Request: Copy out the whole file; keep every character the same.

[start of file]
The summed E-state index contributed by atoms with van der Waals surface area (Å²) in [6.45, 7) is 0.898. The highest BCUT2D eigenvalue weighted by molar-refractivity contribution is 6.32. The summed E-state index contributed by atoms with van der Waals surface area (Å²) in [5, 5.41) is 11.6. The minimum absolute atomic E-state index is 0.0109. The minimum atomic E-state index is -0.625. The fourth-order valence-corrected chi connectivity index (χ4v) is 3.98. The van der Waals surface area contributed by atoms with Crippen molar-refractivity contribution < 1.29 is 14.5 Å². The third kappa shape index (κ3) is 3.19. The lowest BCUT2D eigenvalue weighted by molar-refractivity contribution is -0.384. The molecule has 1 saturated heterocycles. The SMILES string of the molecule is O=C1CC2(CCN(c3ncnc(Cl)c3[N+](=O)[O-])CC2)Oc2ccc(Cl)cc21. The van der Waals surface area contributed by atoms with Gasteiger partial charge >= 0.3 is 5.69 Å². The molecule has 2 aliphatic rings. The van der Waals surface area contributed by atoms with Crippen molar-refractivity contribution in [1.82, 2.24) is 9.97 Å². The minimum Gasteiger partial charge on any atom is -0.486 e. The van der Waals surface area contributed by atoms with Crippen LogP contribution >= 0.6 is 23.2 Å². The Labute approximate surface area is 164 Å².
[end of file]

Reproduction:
The summed E-state index contributed by atoms with van der Waals surface area (Å²) in [6.45, 7) is 0.898. The highest BCUT2D eigenvalue weighted by molar-refractivity contribution is 6.32. The summed E-state index contributed by atoms with van der Waals surface area (Å²) in [5, 5.41) is 11.6. The minimum absolute atomic E-state index is 0.0109. The minimum atomic E-state index is -0.625. The fourth-order valence-corrected chi connectivity index (χ4v) is 3.98. The van der Waals surface area contributed by atoms with Crippen molar-refractivity contribution < 1.29 is 14.5 Å². The third kappa shape index (κ3) is 3.19. The lowest BCUT2D eigenvalue weighted by molar-refractivity contribution is -0.384. The molecule has 1 saturated heterocycles. The SMILES string of the molecule is O=C1CC2(CCN(c3ncnc(Cl)c3[N+](=O)[O-])CC2)Oc2ccc(Cl)cc21. The van der Waals surface area contributed by atoms with Gasteiger partial charge >= 0.3 is 5.69 Å². The molecule has 2 aliphatic rings. The van der Waals surface area contributed by atoms with Crippen molar-refractivity contribution in [1.82, 2.24) is 9.97 Å². The minimum Gasteiger partial charge on any atom is -0.486 e. The van der Waals surface area contributed by atoms with Crippen LogP contribution >= 0.6 is 23.2 Å². The Labute approximate surface area is 164 Å².